Fifty-two year-old Agnes Magaleta from Machemba area in Bvumbwe, Thyolo has been preserving seasonal vegetables for the past 40 years using a traditional method called chikwatu.
Originally, chikwatu is made of specific tree leaves or any other locally available resources provided they preserve vegetables for future use.
Chikwatu is commonly used in the Central Region and some parts of the country and it is used to store dried up seasonal vegetables. It has a long history of being used to store vegetables by villagers.
Nkhwani, thelele and khwanya are some of the seasonal vegetables that are kept in chikwatu.
However, Magaleta is quick to point out that chikwatu stores can preserve mushroom.
She explained that the seasonal foods are dried up first before being stocked up in chikwatu.
Said Magaleta: “We first boil and then dry the vegetables before storing them for future use. The dried vegetables mfutso.”
Chikwatu can store the dried vegetables up to a year.
However, chikwatu wears different names depending on places, tribes and languages. Again, due to the scarcity of natural materials, chikwatu today is made from different locally found resources such as bamboo, according to Magaleta.
She said: “Some are still using leaves in the village to create the chikwatu. But some people use bamboos, banana leaves or reeds. But originally it is called chikwatu.”
And chikwatu comes in different shapes such as rectangular and oval depending on the choice and creativity of the maker.
Magaleta said chikwatu was a substitute of the modern day refrigeration of fresh food.
“During our time chikwatu or clay pots such as mtsuko act as the modern day refrigerators that keep food. Old people were very resourceful when it came to storing food,” she said.
Although chikwatu remains the traditional name for the ancient food storage material, today people in the village use different materials to store their vegetables or food for future use. Some families simply keep food in other storage sources such as pots or granaries.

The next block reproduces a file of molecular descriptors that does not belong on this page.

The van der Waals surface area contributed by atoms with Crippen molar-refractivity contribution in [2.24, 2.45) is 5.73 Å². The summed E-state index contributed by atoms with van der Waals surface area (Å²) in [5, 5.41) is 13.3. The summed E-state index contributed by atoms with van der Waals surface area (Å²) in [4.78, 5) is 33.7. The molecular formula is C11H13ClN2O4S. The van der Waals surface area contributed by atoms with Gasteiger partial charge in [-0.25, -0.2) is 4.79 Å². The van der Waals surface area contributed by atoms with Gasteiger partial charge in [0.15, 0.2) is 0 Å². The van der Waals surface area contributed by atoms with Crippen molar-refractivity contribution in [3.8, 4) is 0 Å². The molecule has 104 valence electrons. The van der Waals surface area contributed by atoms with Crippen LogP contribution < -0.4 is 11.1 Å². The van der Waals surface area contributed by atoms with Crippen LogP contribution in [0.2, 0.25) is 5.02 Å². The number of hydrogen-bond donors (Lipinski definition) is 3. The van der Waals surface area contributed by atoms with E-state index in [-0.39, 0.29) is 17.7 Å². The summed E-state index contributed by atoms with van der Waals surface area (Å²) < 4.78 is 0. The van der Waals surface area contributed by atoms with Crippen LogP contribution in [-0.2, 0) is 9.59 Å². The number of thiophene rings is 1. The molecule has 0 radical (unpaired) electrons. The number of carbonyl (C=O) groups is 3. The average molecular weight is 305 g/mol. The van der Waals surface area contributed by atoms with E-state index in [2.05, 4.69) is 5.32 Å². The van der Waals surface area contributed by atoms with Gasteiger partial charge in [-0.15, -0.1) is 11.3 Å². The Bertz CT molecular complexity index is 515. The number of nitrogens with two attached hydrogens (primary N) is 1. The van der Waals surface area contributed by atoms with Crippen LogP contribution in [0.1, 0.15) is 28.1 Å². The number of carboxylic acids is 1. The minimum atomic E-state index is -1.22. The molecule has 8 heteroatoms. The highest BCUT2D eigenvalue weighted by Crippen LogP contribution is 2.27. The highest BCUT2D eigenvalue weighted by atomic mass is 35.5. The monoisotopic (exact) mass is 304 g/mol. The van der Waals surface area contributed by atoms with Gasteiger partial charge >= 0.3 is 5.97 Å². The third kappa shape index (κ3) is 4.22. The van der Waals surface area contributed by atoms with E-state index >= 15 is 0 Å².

Today, even vendors are making such storage materials from other sources other than leaves.
Joseph Alufandika from Thyolo is one of the vendors that trade in traditional stuff at Limbe Flea market.
He corroborated Magaleta that chikwatu remains one of the ancient ways of storing seasonal vegetables especially in the village.
However, he said materials for making chikwatu have changed over time due to reasons ranging from scarcity of traditional resources.
He said: “Our forefathers knew the exact leaves of trees that were being used to make zikwatu because they were believed to have a certain impact on temperature. But today such trees are not in abundance due to human practices such as deforestation.”
However, as a promoter of culture, Alufandika said he is striving to maintain some of the materials that were and are being used by people in the village.
Alufandika said: “We all came from the village and the fact that we are now living comfortable lives in town should not make us forget what have made us to be today.
“We don’t necessarily need to replicate the life we were living in the village, but preserve some of the stuff for our children to appreciate our culture and history. We should at least have one or two traditional items in our houses for learning purposes.”
Aside zikwatu, Alufandika sells other traditional items such as pistils and motar, winnowers, table mats and baskets made from bamboos and other locally found resources.
Alufandika, however, bemoaned lack of documentation of traditional values and items as a major hindrance to the preservation of Malawi’s culture. n